These projections include the potential impact of vaccinations over the next few weeks. Modelling groups have used their expert judgement and evidence from Public Health England, Scottish Universities & Public Health Scotland, and other published efficacy studies when making assumptions about vaccine effectiveness.

Figure 15: SPI-M medium-term projection of daily hospitalisations in Scotland, including 50% and 90% credible intervals.
A combination scatter and line chart, showing the SAGE medium term projection of hospitalisations against the actual hospitalisations.

We are not projecting the numbers of people expected to die with Covid‑19 this week. The number of daily deaths has fallen to very low levels.

What we know about which local authorities are likely to experience high levels of Covid-19 in two weeks' time

We continue to use modelling based on Covid-19 cases and deaths using data to 19th July from several academic groups to give us an indication of whether a local authority is likely to experience high levels of Covid-19 in the future. This has been compiled via SPI-M into a consensus. In this an area is defined as a hotspot if the two week prediction of cases (positive tests) per 100K population is predicted to exceed a threshold, e.g. 500 cases.

Modelled rates of positive tests per 100K using data to 9th August (Figure 16) indicate that, for the week commencing 22nd August 2021, there are 27 local authorities which are expected to exceed 50 cases per 100k with at least 75% probability[11].

Of these, eight local authorities are expected to exceed 100 cases per 100k with at least 75% probability. These are Dumfries & Galloway, Fife, Glasgow, Midlothian, North Ayrshire, North Lanarkshire, South Lanarkshire and West Lothian.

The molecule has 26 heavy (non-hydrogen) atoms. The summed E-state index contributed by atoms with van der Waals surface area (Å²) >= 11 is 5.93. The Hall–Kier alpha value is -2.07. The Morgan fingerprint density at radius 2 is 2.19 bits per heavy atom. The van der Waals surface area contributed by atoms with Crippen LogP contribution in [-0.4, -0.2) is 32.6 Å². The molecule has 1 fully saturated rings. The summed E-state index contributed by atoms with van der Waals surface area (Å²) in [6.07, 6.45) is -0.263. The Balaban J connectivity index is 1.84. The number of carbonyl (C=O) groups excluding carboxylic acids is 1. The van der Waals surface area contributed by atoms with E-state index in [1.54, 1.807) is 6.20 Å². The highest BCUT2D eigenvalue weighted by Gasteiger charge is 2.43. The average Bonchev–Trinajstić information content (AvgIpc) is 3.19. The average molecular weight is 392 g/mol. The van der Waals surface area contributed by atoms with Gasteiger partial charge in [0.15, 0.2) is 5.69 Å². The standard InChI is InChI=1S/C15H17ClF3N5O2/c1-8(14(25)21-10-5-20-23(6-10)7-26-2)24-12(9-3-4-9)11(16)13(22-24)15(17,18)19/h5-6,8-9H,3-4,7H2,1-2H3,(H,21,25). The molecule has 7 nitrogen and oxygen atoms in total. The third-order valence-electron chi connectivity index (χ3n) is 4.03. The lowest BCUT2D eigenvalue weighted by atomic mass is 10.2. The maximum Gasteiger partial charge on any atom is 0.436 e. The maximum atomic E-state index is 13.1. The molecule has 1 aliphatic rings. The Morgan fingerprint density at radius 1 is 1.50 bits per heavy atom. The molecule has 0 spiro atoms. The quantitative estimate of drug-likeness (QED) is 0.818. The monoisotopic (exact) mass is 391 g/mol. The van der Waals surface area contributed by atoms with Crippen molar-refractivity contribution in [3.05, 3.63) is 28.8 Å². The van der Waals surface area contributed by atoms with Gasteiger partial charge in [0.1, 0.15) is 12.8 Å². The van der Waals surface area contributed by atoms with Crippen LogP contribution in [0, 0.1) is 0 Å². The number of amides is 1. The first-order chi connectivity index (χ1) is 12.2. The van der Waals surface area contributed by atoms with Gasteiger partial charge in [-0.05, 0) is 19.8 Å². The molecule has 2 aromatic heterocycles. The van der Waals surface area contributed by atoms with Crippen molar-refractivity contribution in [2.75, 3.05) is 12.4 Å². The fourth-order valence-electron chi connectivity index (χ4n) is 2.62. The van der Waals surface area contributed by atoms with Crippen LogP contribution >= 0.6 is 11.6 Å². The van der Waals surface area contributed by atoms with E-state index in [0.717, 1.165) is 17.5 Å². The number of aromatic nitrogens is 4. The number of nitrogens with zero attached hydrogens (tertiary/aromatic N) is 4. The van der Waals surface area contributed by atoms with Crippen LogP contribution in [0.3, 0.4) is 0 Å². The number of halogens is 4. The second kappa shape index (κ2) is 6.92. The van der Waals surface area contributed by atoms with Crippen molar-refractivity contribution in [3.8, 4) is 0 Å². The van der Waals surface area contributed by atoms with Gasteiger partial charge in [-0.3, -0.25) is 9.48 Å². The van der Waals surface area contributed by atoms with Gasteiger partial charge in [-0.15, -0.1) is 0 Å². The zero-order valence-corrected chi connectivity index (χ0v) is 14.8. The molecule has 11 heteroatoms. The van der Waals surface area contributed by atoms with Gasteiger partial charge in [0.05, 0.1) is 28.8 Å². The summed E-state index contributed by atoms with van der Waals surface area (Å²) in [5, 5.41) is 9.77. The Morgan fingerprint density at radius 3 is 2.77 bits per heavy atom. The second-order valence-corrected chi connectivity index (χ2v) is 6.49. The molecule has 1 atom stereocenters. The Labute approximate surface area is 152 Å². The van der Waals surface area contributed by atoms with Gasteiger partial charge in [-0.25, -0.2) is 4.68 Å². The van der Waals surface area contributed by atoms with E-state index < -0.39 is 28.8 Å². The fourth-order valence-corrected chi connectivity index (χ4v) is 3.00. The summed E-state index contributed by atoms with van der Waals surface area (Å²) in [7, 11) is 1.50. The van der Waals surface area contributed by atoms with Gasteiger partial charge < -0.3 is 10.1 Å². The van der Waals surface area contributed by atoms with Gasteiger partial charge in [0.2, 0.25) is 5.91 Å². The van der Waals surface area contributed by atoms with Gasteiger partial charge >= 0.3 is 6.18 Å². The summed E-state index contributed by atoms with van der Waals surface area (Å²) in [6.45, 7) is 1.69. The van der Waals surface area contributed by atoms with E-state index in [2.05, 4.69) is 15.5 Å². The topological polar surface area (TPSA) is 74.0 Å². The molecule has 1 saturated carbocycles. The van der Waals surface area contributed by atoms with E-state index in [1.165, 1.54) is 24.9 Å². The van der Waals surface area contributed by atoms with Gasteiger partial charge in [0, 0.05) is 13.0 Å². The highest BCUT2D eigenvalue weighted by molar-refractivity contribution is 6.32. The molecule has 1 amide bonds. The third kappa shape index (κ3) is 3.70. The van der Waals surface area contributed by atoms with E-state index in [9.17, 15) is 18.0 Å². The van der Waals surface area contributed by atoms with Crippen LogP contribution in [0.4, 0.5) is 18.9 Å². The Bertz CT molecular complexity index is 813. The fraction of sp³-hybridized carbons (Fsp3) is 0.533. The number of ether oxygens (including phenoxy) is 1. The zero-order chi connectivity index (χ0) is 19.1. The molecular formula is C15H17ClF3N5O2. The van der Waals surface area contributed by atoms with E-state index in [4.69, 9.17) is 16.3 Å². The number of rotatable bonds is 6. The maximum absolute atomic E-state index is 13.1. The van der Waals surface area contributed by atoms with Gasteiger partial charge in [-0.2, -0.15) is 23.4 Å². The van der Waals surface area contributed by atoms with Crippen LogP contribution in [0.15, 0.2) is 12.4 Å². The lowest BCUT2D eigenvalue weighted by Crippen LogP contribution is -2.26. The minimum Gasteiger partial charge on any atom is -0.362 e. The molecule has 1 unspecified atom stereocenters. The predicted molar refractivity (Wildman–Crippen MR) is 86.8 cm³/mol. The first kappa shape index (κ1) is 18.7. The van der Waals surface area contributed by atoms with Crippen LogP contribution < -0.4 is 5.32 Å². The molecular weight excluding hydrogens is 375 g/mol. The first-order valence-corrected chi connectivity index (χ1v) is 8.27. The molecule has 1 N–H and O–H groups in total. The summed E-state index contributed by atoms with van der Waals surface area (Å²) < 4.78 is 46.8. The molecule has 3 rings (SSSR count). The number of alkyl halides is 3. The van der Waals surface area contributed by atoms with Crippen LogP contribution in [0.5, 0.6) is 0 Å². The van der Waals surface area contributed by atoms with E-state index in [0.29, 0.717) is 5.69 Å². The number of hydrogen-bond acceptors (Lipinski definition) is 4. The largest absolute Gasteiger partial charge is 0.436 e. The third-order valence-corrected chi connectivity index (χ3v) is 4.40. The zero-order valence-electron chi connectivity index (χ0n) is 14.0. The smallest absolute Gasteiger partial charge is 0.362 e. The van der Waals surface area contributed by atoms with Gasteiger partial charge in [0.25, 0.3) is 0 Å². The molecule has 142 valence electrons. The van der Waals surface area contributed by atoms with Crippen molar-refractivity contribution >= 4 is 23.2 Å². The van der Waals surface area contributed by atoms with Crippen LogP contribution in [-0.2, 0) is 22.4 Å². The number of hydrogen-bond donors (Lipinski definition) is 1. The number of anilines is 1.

There are no local authorities expected to exceed 300 cases per 100k with at least 75% probability[12].

Figure 16: Probability of local authority areas exceeding thresholds of cases per 100K (22nd to 28th August 2021), data to 9th August.
A series of four maps showing the probability of local authority areas exceeding thresholds of cases per 100K (22nd to 28th August 2021).

What can analysis of wastewater samples tell us about local outbreaks of Covid-19 infection?

Levels of Covid-19 RNA in wastewater collected at a number of sites around Scotland are adjusted for population and local changes in intake flow rate and compared to 7-day average daily new case rates derived from Local Authority and Neighbourhood (Intermediate Zone) level aggregate data. See Technical Annex in Issue 34 of these Research Findings for the methodology.

Nationwide, the latest levels of wastewater (WW) Covid-19 to 10th August averaged around 34 million gene copies per person per day (Mgc/p/d), with some suggestions that the decline has slowed and may be reaching a plateau. Levels in Lanarkshire remain high.

Figure 17 shows the national weekly aggregate for the original 28 sites (sampled from August 2020, in blue) and, from January 2021, the aggregate for the full set of 110 sampled sites (in green), with a small number of unrealistically large outliers excluded. Nationally WW Covid-19 concentrations have continued to decline slowly from the levels reported last week. Compared to levels seen previously during the pandemic, the current values remain in a similar range to that seen in late January/early February. WW viral levels are also high relative to case rates compared to the usual relationship of 1 Mgc/p/d equalling approximately 1 new case per 100k inhabitants per day.